Claimants must prove that their electric shock injury was caused by the employer's breach of their duty of care to employees. If the employer (the defendant) is proven to be negligent, the employer will be held liable to pay personal injury compensation.
Can I claim if my electric shock accident happened at home?
Electric shock accidents at home are frequently caused by:
A claim may be made for electric shock injuries caused by faulty electrical appliances under the Consumer Protection Act 1987. This Act requires electrical appliance manufacturers and retailers to supply products which will not cause harm to their consumers.
Faulty workmanship of construction or electrical contractors
Construction and electrical contractors are required to have professional indemnity insurance. A claim may be made for electric shock injuries caused by faulty electrical work. The defendant in the claim would be the individual contractor, or the contractor's company.
The amount of money you could claim for your electric shock injury will depend on:
- the extent of your injury, and
- any financial losses or costs you have incurred.
At the start of your claim, your solicitor will consider the many ways your electric shock injury has affected your life. Your solicitor will take all of these effects into account to calculate the correct compensation award for you.
This calculation will factor in general damages and special damages.
General damages are awarded for pain, suffering and loss of amenity (PSLA).
Awards for general damages are set by the Judicial College and published in their guidelines for personal injury awards.
Special damages are for financial losses and expenses you have incurred as a result of the accident.
See a list of what you can claim for:
Examples of special damages include:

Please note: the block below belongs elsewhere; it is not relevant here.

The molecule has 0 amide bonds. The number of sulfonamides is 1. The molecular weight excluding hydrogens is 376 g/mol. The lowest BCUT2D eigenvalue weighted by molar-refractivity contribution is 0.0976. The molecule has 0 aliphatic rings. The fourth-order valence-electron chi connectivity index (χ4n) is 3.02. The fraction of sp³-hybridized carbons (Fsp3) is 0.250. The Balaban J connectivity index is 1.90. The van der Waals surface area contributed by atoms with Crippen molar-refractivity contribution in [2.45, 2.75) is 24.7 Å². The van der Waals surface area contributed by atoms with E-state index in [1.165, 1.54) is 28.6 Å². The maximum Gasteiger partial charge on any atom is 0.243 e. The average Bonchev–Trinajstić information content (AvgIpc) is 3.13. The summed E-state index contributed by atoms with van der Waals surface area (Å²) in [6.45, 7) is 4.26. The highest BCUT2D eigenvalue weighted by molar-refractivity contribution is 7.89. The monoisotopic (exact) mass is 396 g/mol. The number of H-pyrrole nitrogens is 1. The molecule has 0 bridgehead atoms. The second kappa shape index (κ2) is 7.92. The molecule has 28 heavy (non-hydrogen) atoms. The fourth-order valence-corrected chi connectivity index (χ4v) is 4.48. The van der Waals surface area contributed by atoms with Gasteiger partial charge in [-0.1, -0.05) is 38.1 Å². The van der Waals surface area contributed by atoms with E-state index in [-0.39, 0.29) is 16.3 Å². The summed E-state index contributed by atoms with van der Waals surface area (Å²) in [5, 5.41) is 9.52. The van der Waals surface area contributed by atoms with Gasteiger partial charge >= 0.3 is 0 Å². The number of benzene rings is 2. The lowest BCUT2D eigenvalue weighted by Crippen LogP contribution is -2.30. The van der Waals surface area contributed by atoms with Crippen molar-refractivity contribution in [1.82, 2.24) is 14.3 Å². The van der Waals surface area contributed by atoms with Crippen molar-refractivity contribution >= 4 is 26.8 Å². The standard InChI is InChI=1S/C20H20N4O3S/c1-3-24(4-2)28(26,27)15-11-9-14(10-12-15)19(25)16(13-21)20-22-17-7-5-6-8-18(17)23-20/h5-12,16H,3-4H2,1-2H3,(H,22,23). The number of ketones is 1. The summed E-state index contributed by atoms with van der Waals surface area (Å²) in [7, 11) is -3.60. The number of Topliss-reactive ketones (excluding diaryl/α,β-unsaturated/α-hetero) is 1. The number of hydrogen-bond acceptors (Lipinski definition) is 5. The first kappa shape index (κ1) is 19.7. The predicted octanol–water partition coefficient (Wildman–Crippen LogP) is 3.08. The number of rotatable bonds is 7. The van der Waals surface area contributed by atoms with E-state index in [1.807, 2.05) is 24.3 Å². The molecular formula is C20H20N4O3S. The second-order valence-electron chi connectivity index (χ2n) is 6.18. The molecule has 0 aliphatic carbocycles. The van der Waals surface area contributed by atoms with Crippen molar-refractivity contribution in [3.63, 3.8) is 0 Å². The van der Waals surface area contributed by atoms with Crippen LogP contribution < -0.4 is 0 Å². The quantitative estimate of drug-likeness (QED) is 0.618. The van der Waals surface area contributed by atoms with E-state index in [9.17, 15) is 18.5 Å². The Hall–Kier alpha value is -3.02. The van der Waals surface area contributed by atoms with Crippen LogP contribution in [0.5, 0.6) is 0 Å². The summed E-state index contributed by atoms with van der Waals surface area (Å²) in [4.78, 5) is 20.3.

- Lost earnings (including future earnings)
- Medical treatment costs
- Travel costs
- Costs of care
- Costs of adapting your home or car
Find out what your claim could be worth now
Assessing a claim's value at the outset can be complicated.
If you would like a FREE claim estimate with no obligation to start a claim, call 0800 612 7456.
Alternatively, our compensation calculator will give you an instant estimate of what your claim is worth.
Caring and sensitive support
Your solicitor will handle your electric shock injury case from the initial consultation through to the financial settlement. In addition, your solicitor will work with other specialists to help you with:
- Financial support: interim payments while you are unable to work.
- Advice: on personal injury trusts, tax and welfare benefits.
- Coordination: with rehabilitation providers and therapists.
- Access: to treatment and therapies not always available on the NHS.
How did your injury occur?
The claims process that your solicitor follows will vary, depending on how the injury occurred:
If you are thinking of making a work accident or injury claim, there are some key points to be aware of:
In a public place (e.g. supermarket, pavement)
If you have been injured in a public place, there are some key points you need to be aware of:
Other claim types
Find details on another type of claim:
How does no win, no fee work?
No win, no fee takes all of the risk out of making a electric shock injury claim. If you do not win any compensation, you won't have to pay your solicitor any legal fees.
Our no win, no fee promise
If you have been injured and it wasn't your fault, our no win, no fee guarantee takes the risk out of claiming compensation for your electric shock injury.
What do I pay if I win my electric shock injury claim?
Your injury solicitor will receive a success fee which is deducted from your compensation, only after your compensation is awarded. The solicitor's success fee can be up to 25%. You and your solicitor can agree the success fee before you start your claim.